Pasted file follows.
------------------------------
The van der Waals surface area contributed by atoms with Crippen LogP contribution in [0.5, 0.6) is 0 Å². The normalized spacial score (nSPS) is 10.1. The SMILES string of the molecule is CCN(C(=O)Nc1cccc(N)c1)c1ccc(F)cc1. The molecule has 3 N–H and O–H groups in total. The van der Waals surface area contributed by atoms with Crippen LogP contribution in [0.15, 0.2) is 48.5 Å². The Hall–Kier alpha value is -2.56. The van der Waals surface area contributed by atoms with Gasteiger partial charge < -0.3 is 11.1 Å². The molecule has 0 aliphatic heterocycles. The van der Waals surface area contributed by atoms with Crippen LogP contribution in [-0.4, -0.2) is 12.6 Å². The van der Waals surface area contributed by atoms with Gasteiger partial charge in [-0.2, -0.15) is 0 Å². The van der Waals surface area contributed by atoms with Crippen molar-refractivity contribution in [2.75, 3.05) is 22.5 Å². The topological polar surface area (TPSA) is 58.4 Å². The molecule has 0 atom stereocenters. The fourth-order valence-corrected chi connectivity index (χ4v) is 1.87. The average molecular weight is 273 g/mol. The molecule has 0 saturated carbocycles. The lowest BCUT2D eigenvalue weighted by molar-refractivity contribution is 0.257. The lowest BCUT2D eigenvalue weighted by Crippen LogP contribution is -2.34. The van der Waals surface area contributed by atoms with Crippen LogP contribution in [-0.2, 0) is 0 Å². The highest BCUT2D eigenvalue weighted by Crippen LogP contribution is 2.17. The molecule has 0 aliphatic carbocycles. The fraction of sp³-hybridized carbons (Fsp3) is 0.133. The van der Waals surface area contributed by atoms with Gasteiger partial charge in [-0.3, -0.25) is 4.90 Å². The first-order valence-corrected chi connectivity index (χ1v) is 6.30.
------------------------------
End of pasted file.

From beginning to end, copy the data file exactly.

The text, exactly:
The van der Waals surface area contributed by atoms with Crippen LogP contribution in [0.5, 0.6) is 0 Å². The normalized spacial score (nSPS) is 10.1. The SMILES string of the molecule is CCN(C(=O)Nc1cccc(N)c1)c1ccc(F)cc1. The molecule has 3 N–H and O–H groups in total. The van der Waals surface area contributed by atoms with Crippen LogP contribution in [0.15, 0.2) is 48.5 Å². The Hall–Kier alpha value is -2.56. The van der Waals surface area contributed by atoms with Gasteiger partial charge < -0.3 is 11.1 Å². The molecule has 0 aliphatic heterocycles. The van der Waals surface area contributed by atoms with Crippen LogP contribution in [-0.4, -0.2) is 12.6 Å². The van der Waals surface area contributed by atoms with Gasteiger partial charge in [-0.2, -0.15) is 0 Å². The van der Waals surface area contributed by atoms with Crippen molar-refractivity contribution in [2.75, 3.05) is 22.5 Å². The topological polar surface area (TPSA) is 58.4 Å². The molecule has 0 atom stereocenters. The fourth-order valence-corrected chi connectivity index (χ4v) is 1.87. The average molecular weight is 273 g/mol. The molecule has 0 saturated carbocycles. The lowest BCUT2D eigenvalue weighted by molar-refractivity contribution is 0.257. The lowest BCUT2D eigenvalue weighted by Crippen LogP contribution is -2.34. The van der Waals surface area contributed by atoms with Crippen LogP contribution in [-0.2, 0) is 0 Å². The highest BCUT2D eigenvalue weighted by Crippen LogP contribution is 2.17. The molecule has 0 aliphatic carbocycles. The fraction of sp³-hybridized carbons (Fsp3) is 0.133. The van der Waals surface area contributed by atoms with Gasteiger partial charge in [-0.3, -0.25) is 4.90 Å². The first-order valence-corrected chi connectivity index (χ1v) is 6.30.